This is Bob Moler with Ephemeris for Wednesday, March 31st. Today the Sun will be up for 12 hours and 44 minutes, setting at 8:09, and it will rise tomorrow at 7:23. The Moon, 3 days past full, will rise at 12:11 tomorrow morning.

Let’s search for the naked-eye planets for this week. Unfortunately the only one you’ll find in the evening is Mars. It can be found in the west-southwest at 9 pm tonight, above the orange star Aldebaran in the face of Taurus the bull. Mars will set at 1:54 am. Right now three of the other four naked eye planets are just west of the Sun in the Morning sky. Venus is now below and just a bit east of the Sun, setting four minutes after sunset. Only Saturn and Jupiter are at a far enough angle from the Sun to be just spotted in the morning twilight. Saturn will rise at 5:10 am, with Jupiter rising 31 minutes later. By 6:30 am they will be low in the southeast. The Sun is rising earlier by 2 minutes a day now, while sunset is nearly matching that pace in the opposite direction.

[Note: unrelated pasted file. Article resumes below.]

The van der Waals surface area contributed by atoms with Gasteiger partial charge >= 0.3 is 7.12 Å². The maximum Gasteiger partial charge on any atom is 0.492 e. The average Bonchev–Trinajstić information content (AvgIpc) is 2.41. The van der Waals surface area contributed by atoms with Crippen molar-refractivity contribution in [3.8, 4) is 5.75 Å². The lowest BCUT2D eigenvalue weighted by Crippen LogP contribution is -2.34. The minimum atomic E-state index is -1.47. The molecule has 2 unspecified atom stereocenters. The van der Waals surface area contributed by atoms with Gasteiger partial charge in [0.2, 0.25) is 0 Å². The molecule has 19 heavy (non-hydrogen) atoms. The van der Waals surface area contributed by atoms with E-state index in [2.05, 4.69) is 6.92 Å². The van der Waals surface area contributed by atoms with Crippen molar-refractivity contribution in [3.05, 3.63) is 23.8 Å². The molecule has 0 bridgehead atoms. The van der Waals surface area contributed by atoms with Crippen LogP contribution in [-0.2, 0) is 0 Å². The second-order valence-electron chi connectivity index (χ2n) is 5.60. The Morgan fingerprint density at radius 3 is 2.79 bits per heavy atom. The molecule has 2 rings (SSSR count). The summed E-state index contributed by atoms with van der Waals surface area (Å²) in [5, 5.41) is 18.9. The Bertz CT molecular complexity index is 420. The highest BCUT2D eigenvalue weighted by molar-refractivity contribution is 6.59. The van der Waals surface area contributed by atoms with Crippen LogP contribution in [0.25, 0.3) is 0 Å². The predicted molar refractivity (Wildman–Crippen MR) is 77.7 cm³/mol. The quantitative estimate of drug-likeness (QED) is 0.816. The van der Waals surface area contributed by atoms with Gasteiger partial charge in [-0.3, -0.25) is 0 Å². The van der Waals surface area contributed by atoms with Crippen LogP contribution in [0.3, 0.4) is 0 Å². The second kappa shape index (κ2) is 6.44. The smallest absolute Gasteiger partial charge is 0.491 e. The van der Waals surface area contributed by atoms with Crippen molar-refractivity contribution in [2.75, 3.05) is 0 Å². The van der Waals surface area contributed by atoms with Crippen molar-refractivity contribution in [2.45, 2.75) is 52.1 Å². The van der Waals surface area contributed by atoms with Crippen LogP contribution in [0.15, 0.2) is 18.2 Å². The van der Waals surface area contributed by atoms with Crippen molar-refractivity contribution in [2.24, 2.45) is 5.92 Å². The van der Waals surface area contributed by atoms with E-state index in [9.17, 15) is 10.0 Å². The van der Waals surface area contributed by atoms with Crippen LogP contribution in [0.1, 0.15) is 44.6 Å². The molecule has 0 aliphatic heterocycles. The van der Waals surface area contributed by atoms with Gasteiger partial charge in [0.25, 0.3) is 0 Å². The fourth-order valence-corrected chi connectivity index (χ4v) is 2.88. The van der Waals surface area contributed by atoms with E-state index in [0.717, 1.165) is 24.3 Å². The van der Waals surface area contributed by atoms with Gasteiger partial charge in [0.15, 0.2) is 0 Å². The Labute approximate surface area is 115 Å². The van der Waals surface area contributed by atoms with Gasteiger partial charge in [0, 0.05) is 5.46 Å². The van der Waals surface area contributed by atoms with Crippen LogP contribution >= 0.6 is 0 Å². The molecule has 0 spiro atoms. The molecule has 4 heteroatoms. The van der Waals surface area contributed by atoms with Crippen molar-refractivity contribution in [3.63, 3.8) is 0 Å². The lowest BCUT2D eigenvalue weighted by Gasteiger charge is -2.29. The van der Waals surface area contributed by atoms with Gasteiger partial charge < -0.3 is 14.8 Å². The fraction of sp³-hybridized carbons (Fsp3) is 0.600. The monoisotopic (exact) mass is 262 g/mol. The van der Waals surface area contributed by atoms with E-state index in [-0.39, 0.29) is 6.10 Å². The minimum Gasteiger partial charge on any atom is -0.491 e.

The astronomical event times given are for the Traverse City/Interlochen area of Michigan. They may be different for your location.

Addendum

Mars in the evening
Mars with nearby stars n the fading twilight of 9 pm, about 50 minutes after sunset, tonight March 31, 2021. Created using Stellarium.
Saturn and Jupiter low in the sky at 6 am tomorrow, April 1, 2021, about an hour and a half before sunrise. Created using Stellarium.
The waning gibbous Moon as it might appear in a small telescope or binoculars
The waning gibbous Moon as it might appear in a small telescope or binoculars at 6 am tomorrow, April 1, 2021. Created using Stellarium.

The new version of Stellarium I’m using, 0.21.0, has new textures for the Moon that are more realistic and show finer detail than earlier versions. If the Moon is enlarged to fill the window, clicking on a feature will reveal its name.

Planets and the Moon at sunset and sunrise of a single night starting with sunset on the right on March 31, 2021. The night ends on the left with sunrise on April 1st. Click on the image to enlarge. Created using my LookingUp program.

03/17/2021 – Ephemeris – Let’s search for the naked-eye planets for this week

March 17, 2021 Comments off

This is Ephemeris for St. Patrick’s Day, Wednesday, March 17th. Today the Sun will be up for 12 hours and one minute, setting at 7:51, and it will rise tomorrow at 7:49. The Moon, halfway from new to first quarter, will set at 12:18 tomorrow morning.